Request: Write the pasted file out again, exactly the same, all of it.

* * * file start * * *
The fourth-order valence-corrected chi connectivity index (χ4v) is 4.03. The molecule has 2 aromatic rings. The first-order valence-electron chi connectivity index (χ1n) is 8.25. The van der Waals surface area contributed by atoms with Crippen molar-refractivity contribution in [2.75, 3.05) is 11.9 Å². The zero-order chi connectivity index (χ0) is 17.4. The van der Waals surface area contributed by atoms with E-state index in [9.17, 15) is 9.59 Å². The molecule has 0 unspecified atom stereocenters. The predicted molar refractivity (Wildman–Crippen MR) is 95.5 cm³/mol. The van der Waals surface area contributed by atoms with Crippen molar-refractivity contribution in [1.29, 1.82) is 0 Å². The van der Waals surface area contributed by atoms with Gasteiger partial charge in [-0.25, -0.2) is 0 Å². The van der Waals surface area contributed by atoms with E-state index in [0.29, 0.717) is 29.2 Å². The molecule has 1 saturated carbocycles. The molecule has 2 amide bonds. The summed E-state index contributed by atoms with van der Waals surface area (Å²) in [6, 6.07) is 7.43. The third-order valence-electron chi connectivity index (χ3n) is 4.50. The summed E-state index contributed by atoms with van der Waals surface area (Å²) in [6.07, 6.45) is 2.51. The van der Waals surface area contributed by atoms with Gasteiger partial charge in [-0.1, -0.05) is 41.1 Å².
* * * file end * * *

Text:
The fourth-order valence-corrected chi connectivity index (χ4v) is 4.03. The molecule has 2 aromatic rings. The first-order valence-electron chi connectivity index (χ1n) is 8.25. The van der Waals surface area contributed by atoms with Crippen molar-refractivity contribution in [2.75, 3.05) is 11.9 Å². The zero-order chi connectivity index (χ0) is 17.4. The van der Waals surface area contributed by atoms with E-state index in [9.17, 15) is 9.59 Å². The molecule has 0 unspecified atom stereocenters. The predicted molar refractivity (Wildman–Crippen MR) is 95.5 cm³/mol. The van der Waals surface area contributed by atoms with Crippen molar-refractivity contribution in [1.29, 1.82) is 0 Å². The van der Waals surface area contributed by atoms with Gasteiger partial charge in [-0.25, -0.2) is 0 Å². The van der Waals surface area contributed by atoms with E-state index in [0.29, 0.717) is 29.2 Å². The molecule has 1 saturated carbocycles. The molecule has 2 amide bonds. The summed E-state index contributed by atoms with van der Waals surface area (Å²) in [6, 6.07) is 7.43. The third-order valence-electron chi connectivity index (χ3n) is 4.50. The summed E-state index contributed by atoms with van der Waals surface area (Å²) in [6.07, 6.45) is 2.51. The van der Waals surface area contributed by atoms with Gasteiger partial charge in [-0.1, -0.05) is 41.1 Å².